Willis’s course correction from debate-outrage to calm reading was spookily instant, but changing oratorical or tactical gears isn’t usually that easy. Especially for any patsy questions where an opportunity for attack was part of the point.

Both the Minister of Social Development, Louise Upston, and her National Party colleague Suze Redmayne (who was asking Upston some patsy questions) had to attempt swift handbrake turns when the Speaker intervened during their exchanges as well.

The question Redmayne had been given to read was: “How long are people predicted to spend on benefits if we continue with the previous approach to welfare?”

Brownlee ruled that wording was “effectively, setting the battlefield for an attack and it's not on, so ask it in a different way.”

For newish government back-benchers the apparently simple task of reading out patsy questions can be pretty daunting. Having to edit them on the fly is much harder, but Redmayne coped admirably with what the Speaker described as “a think-on-your-feet moment”.

Upston though, took a little more prompting from the Speaker to get used to the new expectation.

A little later, when Tama Potaka was also chastised, Chris Bishop remonstrated with the Speaker’s approach. 

“It has got to be possible for the government to make commentary about previous governments, because there has to be a bit of back and forth to contrast and compare records. I accept that supplementary questions should not be used with the sole purpose of attacking the opposition or the previous government, but it has got to be possible for the government to compare and contrast what they are doing with the record of previous governments, otherwise the place will become so sterile we may as well not bother turning up.”

Brownlee responded: “The point I'd make is that I think it is possible to do exactly what you're saying without making an accusation of, for example, malfeasance. And I think it is that stepping point between talking about a situation you're dealing with and an outright attack on another party's policy.”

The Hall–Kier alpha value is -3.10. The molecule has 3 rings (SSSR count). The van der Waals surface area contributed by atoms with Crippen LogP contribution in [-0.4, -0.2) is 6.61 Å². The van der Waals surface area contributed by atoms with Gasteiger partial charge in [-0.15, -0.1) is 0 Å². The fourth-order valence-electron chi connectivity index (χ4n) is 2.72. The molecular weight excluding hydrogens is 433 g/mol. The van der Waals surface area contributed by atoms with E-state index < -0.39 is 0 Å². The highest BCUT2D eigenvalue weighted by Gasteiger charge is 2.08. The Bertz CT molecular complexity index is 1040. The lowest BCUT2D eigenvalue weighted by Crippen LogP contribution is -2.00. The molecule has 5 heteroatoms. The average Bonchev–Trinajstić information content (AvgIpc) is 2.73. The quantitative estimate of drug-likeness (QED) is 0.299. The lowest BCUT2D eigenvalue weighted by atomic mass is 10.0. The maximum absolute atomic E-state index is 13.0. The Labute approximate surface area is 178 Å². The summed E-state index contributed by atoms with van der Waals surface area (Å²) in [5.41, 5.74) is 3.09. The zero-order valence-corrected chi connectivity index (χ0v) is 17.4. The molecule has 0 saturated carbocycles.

There are probably many reasons why MPs resort to attacks.

  • Most obviously, the mode can be ingrained in MPs (sometimes even before they spend time in opposition), as a core political mindset.
  • Attack can also be an automatic response on an emotional level.  
  • Tactically it allows an MP to resort to the flawed logic of whataboutism
  • And it is an excellent deflective tool to avoid answering questions at all.
  • But also — it’s sometimes the only response there is. 

Glacial change

However impressive any new government may be, and however much positive impact they may ultimately have, it is usually years before there is anything they can point at and say ‘I did that’. 

Often a government has come and gone before they can hope to see concrete outcomes from their policies. Policies are frequently removed as ‘ineffective’ well before they could realistically be expected to show outcomes.

Here is a (literally) concrete example of such achingly slow progress. Next year a new road will open over the Tararua Ranges to replace the now impassable Manawatu Gorge road. The new road was being planned when Simon Bridges was minister of transport — at least eight years ago — under a National-led government. It has been built throughout the two Labour terms that followed, and will finally open two changes of government later.

That's sobering. But even worse, compared to social change building roads is fast.

As we noted, it takes a long while before there are real results to point at — but till then, governments can always fall back on attacking the previous mob.

Or now, maybe they can’t.